Don’t You Know How Open and Accountable the Niagara Peninsula Conservation Authority Is?

How Many Times Do They Have To Tell You That!

A Brief News Commentary by Niagara At Large reporter and publisher Doug Draper

Posted March 1st, 2018 on Niagara At Large

Fort Erie regional councilor Sandy Annunziata is the current chair of the NPCA’s board of directors

“We’ve made a commitment to being the most transparent Conservation Authority in the province, and it’s something we’re working towards every day.”- from a recently released statement by Sandy Annunziata , a Fort Erie regional councillor and the Niagara Peninsula Conservation Authority’s board chair,  on behalf of the NPCA’s board of directors.

The unsigned document in question (meaning a document circulated in 2016 by Niagara citizen Ed Smith, listing several questions and concerns about the way the NPCA carries out business with our tax dollars) calls for accountability and transparency at the NPCA. The NPCA is leading the province in this area. …We have instituted best practices which value a significant amount of public consultation accompanied by pragmatic customer service.” – from a November, 2017 statement by St. Catharines regional councillor Bruce Timms, a member of NPCA’s board of directors and then-chair of the board.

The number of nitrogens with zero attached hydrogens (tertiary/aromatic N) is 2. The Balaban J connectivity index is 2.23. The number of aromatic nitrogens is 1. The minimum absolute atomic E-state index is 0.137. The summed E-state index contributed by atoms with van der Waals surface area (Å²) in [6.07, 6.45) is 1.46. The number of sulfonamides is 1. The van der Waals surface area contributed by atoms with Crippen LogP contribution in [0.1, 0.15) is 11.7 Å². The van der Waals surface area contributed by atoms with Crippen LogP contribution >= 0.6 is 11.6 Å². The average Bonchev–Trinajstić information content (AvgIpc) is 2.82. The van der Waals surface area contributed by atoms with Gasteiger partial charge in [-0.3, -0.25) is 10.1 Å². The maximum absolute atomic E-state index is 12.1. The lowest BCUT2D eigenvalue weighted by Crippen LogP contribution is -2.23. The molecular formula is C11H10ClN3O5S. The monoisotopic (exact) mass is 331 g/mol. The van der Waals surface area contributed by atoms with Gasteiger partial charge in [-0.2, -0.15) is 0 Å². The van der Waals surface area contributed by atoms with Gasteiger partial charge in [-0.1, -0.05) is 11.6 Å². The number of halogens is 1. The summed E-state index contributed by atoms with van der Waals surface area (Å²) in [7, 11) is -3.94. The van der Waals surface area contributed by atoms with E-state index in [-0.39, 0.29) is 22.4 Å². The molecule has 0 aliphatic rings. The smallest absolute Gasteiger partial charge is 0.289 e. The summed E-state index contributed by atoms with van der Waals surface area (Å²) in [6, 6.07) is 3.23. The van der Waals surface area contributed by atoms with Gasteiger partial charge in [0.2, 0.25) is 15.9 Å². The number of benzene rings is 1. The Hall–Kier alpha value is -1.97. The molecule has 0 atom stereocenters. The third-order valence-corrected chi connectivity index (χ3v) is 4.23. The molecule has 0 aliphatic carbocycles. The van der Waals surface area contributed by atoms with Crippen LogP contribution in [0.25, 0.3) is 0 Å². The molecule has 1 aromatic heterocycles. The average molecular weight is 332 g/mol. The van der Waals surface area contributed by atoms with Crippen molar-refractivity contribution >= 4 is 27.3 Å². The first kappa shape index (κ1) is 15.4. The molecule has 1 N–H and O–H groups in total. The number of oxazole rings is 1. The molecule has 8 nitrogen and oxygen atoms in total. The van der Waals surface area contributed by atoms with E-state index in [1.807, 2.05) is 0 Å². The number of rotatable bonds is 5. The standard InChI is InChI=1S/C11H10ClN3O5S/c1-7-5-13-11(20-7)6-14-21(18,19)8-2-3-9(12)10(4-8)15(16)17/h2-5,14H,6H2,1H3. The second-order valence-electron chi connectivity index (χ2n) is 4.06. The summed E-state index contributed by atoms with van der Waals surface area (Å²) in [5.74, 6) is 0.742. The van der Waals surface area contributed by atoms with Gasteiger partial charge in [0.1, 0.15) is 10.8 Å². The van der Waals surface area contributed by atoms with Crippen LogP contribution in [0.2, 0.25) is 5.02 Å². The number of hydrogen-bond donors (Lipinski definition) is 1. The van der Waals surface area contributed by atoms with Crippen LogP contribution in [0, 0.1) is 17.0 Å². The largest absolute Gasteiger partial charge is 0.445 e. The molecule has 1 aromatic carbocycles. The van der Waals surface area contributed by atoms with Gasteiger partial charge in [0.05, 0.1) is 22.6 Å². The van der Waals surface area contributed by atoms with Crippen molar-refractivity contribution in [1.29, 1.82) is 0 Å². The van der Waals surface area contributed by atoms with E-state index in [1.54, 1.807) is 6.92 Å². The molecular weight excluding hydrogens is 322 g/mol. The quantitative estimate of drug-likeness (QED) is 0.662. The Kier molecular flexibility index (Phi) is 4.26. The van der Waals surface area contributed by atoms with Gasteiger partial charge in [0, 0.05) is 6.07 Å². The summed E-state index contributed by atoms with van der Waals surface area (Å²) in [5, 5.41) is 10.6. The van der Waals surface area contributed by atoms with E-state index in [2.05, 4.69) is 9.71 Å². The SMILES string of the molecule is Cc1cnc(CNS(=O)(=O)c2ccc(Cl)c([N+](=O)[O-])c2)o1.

Yah, right.

Citizensfrom across the region drove to Niagara Peninsula Conservation Authority board of directors meetings at the Ball’s Falls Centre for Conservation a number of times in 2017 to be greeted by signs like this on the doors to the board meetings. Sometimes citizens would have to wait for an hour or two before the meeting was finally open to the public.

I’ve lost track of the number of times I’ve heard Annunziata, Timms and others from the ranks of the NPCA’s board and management  boasting about what a province-wide champion this body is when it comes to being open and accountable to the public.

They have often made this pitch in from of local municipal councils about to vote on a motion calling for a full, forensic audit of the NPCA’s operations because, increasingly enough, at least some members of those councils don’t believe the NPCA has been open and accountable enough.

One of the most quoted lines from  Shakespeare’s play Hamlet reads like this, and I paraphrase: “Thou doth protest too much.”

For my purposes here, it means that if you have to keep talking about how open and accountable you are, maybe there is some cause for so many people  questioning whether you are really all that open and accountable.

That brings me back to the NPCA and the experience Niagara area citizens like Ed Smith have had trying to obtain even the most straight-forward, factual information out of that body around contracts that have been awarded or other expenditures of the money they receive each year through our municipal taxes.